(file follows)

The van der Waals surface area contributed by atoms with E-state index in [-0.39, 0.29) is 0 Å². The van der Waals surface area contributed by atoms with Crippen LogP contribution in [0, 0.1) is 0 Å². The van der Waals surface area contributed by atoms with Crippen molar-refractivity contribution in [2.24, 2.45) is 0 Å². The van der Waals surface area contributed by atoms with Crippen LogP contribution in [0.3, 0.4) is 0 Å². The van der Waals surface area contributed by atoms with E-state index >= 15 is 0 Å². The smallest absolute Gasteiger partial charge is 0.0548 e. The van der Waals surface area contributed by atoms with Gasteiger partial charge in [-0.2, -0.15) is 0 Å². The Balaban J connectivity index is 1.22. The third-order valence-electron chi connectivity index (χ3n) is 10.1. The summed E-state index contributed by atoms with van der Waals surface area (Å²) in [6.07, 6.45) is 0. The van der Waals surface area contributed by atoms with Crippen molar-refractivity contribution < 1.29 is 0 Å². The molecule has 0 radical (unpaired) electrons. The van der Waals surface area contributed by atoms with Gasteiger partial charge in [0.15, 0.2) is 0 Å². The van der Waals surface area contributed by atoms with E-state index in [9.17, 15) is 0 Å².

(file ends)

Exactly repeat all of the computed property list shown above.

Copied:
The van der Waals surface area contributed by atoms with E-state index in [-0.39, 0.29) is 0 Å². The van der Waals surface area contributed by atoms with Crippen LogP contribution in [0, 0.1) is 0 Å². The van der Waals surface area contributed by atoms with Crippen molar-refractivity contribution in [2.24, 2.45) is 0 Å². The van der Waals surface area contributed by atoms with Crippen LogP contribution in [0.3, 0.4) is 0 Å². The van der Waals surface area contributed by atoms with E-state index >= 15 is 0 Å². The smallest absolute Gasteiger partial charge is 0.0548 e. The van der Waals surface area contributed by atoms with Gasteiger partial charge in [-0.2, -0.15) is 0 Å². The Balaban J connectivity index is 1.22. The third-order valence-electron chi connectivity index (χ3n) is 10.1. The summed E-state index contributed by atoms with van der Waals surface area (Å²) in [6.07, 6.45) is 0. The van der Waals surface area contributed by atoms with Crippen molar-refractivity contribution < 1.29 is 0 Å². The molecule has 0 radical (unpaired) electrons. The van der Waals surface area contributed by atoms with Gasteiger partial charge in [0.15, 0.2) is 0 Å². The van der Waals surface area contributed by atoms with E-state index in [9.17, 15) is 0 Å².